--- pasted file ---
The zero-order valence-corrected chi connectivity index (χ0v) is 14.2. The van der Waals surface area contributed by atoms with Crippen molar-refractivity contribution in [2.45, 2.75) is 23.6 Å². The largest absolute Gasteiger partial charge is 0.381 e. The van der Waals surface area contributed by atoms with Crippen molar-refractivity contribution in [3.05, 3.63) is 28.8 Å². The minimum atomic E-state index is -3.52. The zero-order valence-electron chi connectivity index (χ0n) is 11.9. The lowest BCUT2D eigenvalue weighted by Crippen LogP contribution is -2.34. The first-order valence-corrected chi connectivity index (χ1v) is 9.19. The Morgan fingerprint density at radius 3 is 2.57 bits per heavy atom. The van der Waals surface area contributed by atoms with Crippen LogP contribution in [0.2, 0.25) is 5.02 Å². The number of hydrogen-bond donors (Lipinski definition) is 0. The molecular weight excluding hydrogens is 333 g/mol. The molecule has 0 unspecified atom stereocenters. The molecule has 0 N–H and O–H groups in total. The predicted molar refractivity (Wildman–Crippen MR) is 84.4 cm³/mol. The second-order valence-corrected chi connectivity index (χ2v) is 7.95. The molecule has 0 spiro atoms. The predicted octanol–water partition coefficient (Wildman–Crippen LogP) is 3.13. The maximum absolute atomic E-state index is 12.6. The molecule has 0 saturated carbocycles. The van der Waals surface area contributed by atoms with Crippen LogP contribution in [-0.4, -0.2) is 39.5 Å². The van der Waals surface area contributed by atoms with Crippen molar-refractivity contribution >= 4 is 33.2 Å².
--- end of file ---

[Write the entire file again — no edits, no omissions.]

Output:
The zero-order valence-corrected chi connectivity index (χ0v) is 14.2. The van der Waals surface area contributed by atoms with Crippen molar-refractivity contribution in [2.45, 2.75) is 23.6 Å². The largest absolute Gasteiger partial charge is 0.381 e. The van der Waals surface area contributed by atoms with Crippen molar-refractivity contribution in [3.05, 3.63) is 28.8 Å². The minimum atomic E-state index is -3.52. The zero-order valence-electron chi connectivity index (χ0n) is 11.9. The lowest BCUT2D eigenvalue weighted by Crippen LogP contribution is -2.34. The first-order valence-corrected chi connectivity index (χ1v) is 9.19. The Morgan fingerprint density at radius 3 is 2.57 bits per heavy atom. The van der Waals surface area contributed by atoms with Crippen LogP contribution in [0.2, 0.25) is 5.02 Å². The number of hydrogen-bond donors (Lipinski definition) is 0. The molecular weight excluding hydrogens is 333 g/mol. The molecule has 0 unspecified atom stereocenters. The molecule has 0 N–H and O–H groups in total. The predicted molar refractivity (Wildman–Crippen MR) is 84.4 cm³/mol. The second-order valence-corrected chi connectivity index (χ2v) is 7.95. The molecule has 0 spiro atoms. The predicted octanol–water partition coefficient (Wildman–Crippen LogP) is 3.13. The maximum absolute atomic E-state index is 12.6. The molecule has 0 saturated carbocycles. The van der Waals surface area contributed by atoms with Crippen LogP contribution in [-0.4, -0.2) is 39.5 Å². The van der Waals surface area contributed by atoms with Crippen molar-refractivity contribution >= 4 is 33.2 Å².